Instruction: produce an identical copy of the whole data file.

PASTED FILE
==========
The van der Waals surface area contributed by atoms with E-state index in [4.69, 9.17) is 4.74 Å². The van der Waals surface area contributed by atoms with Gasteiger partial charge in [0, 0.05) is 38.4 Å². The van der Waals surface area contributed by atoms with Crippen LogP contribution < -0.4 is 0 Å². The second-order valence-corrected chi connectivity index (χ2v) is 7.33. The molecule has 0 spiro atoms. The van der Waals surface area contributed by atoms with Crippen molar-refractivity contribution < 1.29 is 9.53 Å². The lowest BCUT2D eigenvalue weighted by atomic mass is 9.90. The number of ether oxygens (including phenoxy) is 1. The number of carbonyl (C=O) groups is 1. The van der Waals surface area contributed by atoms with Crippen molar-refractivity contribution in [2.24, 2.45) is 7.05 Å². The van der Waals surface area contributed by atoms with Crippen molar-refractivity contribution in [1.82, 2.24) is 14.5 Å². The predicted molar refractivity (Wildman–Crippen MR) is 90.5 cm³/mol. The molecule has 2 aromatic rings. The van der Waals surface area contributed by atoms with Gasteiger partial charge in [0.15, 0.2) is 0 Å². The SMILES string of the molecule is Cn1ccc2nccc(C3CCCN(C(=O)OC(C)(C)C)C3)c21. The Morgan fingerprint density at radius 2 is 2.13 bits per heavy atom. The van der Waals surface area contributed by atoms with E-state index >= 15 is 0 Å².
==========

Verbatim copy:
The van der Waals surface area contributed by atoms with E-state index in [4.69, 9.17) is 4.74 Å². The van der Waals surface area contributed by atoms with Gasteiger partial charge in [0, 0.05) is 38.4 Å². The van der Waals surface area contributed by atoms with Crippen LogP contribution < -0.4 is 0 Å². The second-order valence-corrected chi connectivity index (χ2v) is 7.33. The molecule has 0 spiro atoms. The van der Waals surface area contributed by atoms with Crippen molar-refractivity contribution < 1.29 is 9.53 Å². The lowest BCUT2D eigenvalue weighted by atomic mass is 9.90. The number of ether oxygens (including phenoxy) is 1. The number of carbonyl (C=O) groups is 1. The van der Waals surface area contributed by atoms with Crippen molar-refractivity contribution in [2.24, 2.45) is 7.05 Å². The van der Waals surface area contributed by atoms with Crippen molar-refractivity contribution in [1.82, 2.24) is 14.5 Å². The predicted molar refractivity (Wildman–Crippen MR) is 90.5 cm³/mol. The molecule has 2 aromatic rings. The van der Waals surface area contributed by atoms with Gasteiger partial charge in [0.15, 0.2) is 0 Å². The SMILES string of the molecule is Cn1ccc2nccc(C3CCCN(C(=O)OC(C)(C)C)C3)c21. The Morgan fingerprint density at radius 2 is 2.13 bits per heavy atom. The van der Waals surface area contributed by atoms with E-state index >= 15 is 0 Å².